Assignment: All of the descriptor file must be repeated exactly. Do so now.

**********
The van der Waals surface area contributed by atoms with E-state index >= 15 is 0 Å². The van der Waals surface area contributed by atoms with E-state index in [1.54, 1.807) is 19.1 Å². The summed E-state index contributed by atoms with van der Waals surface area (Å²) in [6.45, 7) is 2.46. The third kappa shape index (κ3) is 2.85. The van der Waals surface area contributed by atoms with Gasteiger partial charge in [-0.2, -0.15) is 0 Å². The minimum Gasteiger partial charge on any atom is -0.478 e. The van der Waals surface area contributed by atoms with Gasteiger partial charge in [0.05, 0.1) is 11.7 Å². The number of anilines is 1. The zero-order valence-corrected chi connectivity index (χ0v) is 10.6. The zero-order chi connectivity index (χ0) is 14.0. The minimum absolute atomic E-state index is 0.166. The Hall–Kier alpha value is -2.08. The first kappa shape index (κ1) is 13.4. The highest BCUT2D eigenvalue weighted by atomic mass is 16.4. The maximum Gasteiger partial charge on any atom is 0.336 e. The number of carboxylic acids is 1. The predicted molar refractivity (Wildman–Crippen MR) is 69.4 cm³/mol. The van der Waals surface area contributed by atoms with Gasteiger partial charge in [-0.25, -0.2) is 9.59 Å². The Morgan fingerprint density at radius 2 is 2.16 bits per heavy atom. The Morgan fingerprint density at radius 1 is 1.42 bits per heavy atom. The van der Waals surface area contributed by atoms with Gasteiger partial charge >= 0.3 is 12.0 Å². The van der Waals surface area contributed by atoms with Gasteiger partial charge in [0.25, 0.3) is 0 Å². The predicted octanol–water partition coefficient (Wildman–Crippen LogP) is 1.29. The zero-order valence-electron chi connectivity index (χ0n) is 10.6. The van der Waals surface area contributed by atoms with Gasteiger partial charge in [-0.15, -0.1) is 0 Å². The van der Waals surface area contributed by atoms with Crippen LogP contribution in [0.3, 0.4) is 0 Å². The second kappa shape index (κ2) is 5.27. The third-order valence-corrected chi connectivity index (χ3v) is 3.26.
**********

The van der Waals surface area contributed by atoms with E-state index >= 15 is 0 Å². The van der Waals surface area contributed by atoms with E-state index in [1.54, 1.807) is 19.1 Å². The summed E-state index contributed by atoms with van der Waals surface area (Å²) in [6.45, 7) is 2.46. The third kappa shape index (κ3) is 2.85. The van der Waals surface area contributed by atoms with Gasteiger partial charge in [-0.2, -0.15) is 0 Å². The minimum Gasteiger partial charge on any atom is -0.478 e. The van der Waals surface area contributed by atoms with Gasteiger partial charge in [0.05, 0.1) is 11.7 Å². The number of anilines is 1. The zero-order valence-corrected chi connectivity index (χ0v) is 10.6. The zero-order chi connectivity index (χ0) is 14.0. The minimum absolute atomic E-state index is 0.166. The Hall–Kier alpha value is -2.08. The first kappa shape index (κ1) is 13.4. The highest BCUT2D eigenvalue weighted by atomic mass is 16.4. The maximum Gasteiger partial charge on any atom is 0.336 e. The number of carboxylic acids is 1. The predicted molar refractivity (Wildman–Crippen MR) is 69.4 cm³/mol. The van der Waals surface area contributed by atoms with Gasteiger partial charge in [-0.25, -0.2) is 9.59 Å². The Morgan fingerprint density at radius 2 is 2.16 bits per heavy atom. The Morgan fingerprint density at radius 1 is 1.42 bits per heavy atom. The van der Waals surface area contributed by atoms with Gasteiger partial charge >= 0.3 is 12.0 Å². The van der Waals surface area contributed by atoms with Gasteiger partial charge in [0.25, 0.3) is 0 Å². The predicted octanol–water partition coefficient (Wildman–Crippen LogP) is 1.29. The zero-order valence-electron chi connectivity index (χ0n) is 10.6. The van der Waals surface area contributed by atoms with Gasteiger partial charge in [-0.15, -0.1) is 0 Å². The van der Waals surface area contributed by atoms with Crippen LogP contribution in [0.3, 0.4) is 0 Å². The second kappa shape index (κ2) is 5.27. The third-order valence-corrected chi connectivity index (χ3v) is 3.26.